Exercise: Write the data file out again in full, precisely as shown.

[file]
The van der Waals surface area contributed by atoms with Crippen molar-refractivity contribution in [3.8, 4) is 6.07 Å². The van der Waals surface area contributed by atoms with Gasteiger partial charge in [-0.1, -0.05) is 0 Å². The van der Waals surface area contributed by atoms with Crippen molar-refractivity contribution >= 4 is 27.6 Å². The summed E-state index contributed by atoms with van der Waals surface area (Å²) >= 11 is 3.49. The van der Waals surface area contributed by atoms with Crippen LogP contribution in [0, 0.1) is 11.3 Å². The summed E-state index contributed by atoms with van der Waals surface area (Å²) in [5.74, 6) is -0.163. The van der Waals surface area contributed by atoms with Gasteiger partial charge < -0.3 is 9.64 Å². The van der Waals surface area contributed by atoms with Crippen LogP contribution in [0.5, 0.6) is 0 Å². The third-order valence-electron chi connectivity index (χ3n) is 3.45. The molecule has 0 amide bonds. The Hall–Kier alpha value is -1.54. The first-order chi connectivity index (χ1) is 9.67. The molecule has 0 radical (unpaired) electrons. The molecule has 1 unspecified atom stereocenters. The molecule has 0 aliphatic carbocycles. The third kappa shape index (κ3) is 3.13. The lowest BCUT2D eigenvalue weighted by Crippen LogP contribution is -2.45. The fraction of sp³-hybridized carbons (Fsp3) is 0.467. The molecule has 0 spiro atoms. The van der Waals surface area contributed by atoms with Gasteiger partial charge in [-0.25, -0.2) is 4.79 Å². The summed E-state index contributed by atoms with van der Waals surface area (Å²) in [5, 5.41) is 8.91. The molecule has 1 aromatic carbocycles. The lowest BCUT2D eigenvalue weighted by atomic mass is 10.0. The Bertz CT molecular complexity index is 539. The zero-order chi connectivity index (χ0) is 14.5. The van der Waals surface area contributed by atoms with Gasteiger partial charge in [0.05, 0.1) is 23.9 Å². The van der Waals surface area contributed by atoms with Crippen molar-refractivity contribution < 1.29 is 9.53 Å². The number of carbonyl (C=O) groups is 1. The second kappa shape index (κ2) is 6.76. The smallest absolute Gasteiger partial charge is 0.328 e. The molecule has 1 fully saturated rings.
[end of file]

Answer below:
The van der Waals surface area contributed by atoms with Crippen molar-refractivity contribution in [3.8, 4) is 6.07 Å². The van der Waals surface area contributed by atoms with Gasteiger partial charge in [-0.1, -0.05) is 0 Å². The van der Waals surface area contributed by atoms with Crippen molar-refractivity contribution >= 4 is 27.6 Å². The summed E-state index contributed by atoms with van der Waals surface area (Å²) >= 11 is 3.49. The van der Waals surface area contributed by atoms with Crippen LogP contribution in [0, 0.1) is 11.3 Å². The summed E-state index contributed by atoms with van der Waals surface area (Å²) in [5.74, 6) is -0.163. The van der Waals surface area contributed by atoms with Gasteiger partial charge < -0.3 is 9.64 Å². The van der Waals surface area contributed by atoms with Crippen LogP contribution in [0.5, 0.6) is 0 Å². The third-order valence-electron chi connectivity index (χ3n) is 3.45. The molecule has 0 amide bonds. The Hall–Kier alpha value is -1.54. The first-order chi connectivity index (χ1) is 9.67. The molecule has 0 radical (unpaired) electrons. The molecule has 1 unspecified atom stereocenters. The molecule has 0 aliphatic carbocycles. The third kappa shape index (κ3) is 3.13. The lowest BCUT2D eigenvalue weighted by Crippen LogP contribution is -2.45. The fraction of sp³-hybridized carbons (Fsp3) is 0.467. The molecule has 0 spiro atoms. The van der Waals surface area contributed by atoms with Gasteiger partial charge in [-0.25, -0.2) is 4.79 Å². The summed E-state index contributed by atoms with van der Waals surface area (Å²) in [5, 5.41) is 8.91. The molecule has 1 aromatic carbocycles. The lowest BCUT2D eigenvalue weighted by atomic mass is 10.0. The Bertz CT molecular complexity index is 539. The zero-order chi connectivity index (χ0) is 14.5. The van der Waals surface area contributed by atoms with Gasteiger partial charge in [0.05, 0.1) is 23.9 Å². The van der Waals surface area contributed by atoms with Crippen molar-refractivity contribution < 1.29 is 9.53 Å². The number of carbonyl (C=O) groups is 1. The second kappa shape index (κ2) is 6.76. The smallest absolute Gasteiger partial charge is 0.328 e. The molecule has 1 fully saturated rings.